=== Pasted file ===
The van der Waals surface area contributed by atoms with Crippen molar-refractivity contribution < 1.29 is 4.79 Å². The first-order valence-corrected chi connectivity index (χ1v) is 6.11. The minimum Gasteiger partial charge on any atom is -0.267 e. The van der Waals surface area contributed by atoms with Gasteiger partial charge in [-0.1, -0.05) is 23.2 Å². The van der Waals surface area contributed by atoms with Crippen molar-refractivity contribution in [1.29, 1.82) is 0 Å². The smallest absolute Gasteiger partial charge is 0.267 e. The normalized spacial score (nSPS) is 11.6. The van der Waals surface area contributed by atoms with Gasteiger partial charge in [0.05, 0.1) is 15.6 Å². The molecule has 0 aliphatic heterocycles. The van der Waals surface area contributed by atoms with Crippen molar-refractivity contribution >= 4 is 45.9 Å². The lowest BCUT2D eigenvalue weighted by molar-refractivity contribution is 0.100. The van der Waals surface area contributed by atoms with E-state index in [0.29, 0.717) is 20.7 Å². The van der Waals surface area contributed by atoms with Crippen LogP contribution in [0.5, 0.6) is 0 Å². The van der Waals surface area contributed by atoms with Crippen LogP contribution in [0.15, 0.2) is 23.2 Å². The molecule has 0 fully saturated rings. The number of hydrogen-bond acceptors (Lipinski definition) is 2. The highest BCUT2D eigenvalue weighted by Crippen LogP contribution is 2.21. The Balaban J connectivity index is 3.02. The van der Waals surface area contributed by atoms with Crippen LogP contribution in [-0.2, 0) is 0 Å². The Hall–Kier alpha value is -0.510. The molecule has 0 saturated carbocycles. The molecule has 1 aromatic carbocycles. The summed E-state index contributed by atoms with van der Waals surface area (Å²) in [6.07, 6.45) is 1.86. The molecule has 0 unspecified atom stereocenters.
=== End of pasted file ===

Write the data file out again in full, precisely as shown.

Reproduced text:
The van der Waals surface area contributed by atoms with Crippen molar-refractivity contribution < 1.29 is 4.79 Å². The first-order valence-corrected chi connectivity index (χ1v) is 6.11. The minimum Gasteiger partial charge on any atom is -0.267 e. The van der Waals surface area contributed by atoms with Gasteiger partial charge in [-0.1, -0.05) is 23.2 Å². The van der Waals surface area contributed by atoms with Crippen molar-refractivity contribution in [1.29, 1.82) is 0 Å². The smallest absolute Gasteiger partial charge is 0.267 e. The normalized spacial score (nSPS) is 11.6. The van der Waals surface area contributed by atoms with Gasteiger partial charge in [0.05, 0.1) is 15.6 Å². The molecule has 0 aliphatic heterocycles. The van der Waals surface area contributed by atoms with Crippen molar-refractivity contribution >= 4 is 45.9 Å². The lowest BCUT2D eigenvalue weighted by molar-refractivity contribution is 0.100. The van der Waals surface area contributed by atoms with E-state index in [0.29, 0.717) is 20.7 Å². The van der Waals surface area contributed by atoms with Crippen LogP contribution in [0.5, 0.6) is 0 Å². The van der Waals surface area contributed by atoms with Crippen LogP contribution in [0.15, 0.2) is 23.2 Å². The molecule has 0 fully saturated rings. The number of hydrogen-bond acceptors (Lipinski definition) is 2. The highest BCUT2D eigenvalue weighted by Crippen LogP contribution is 2.21. The Balaban J connectivity index is 3.02. The van der Waals surface area contributed by atoms with Crippen LogP contribution in [-0.2, 0) is 0 Å². The Hall–Kier alpha value is -0.510. The molecule has 0 saturated carbocycles. The molecule has 1 aromatic carbocycles. The summed E-state index contributed by atoms with van der Waals surface area (Å²) in [6.07, 6.45) is 1.86. The molecule has 0 unspecified atom stereocenters.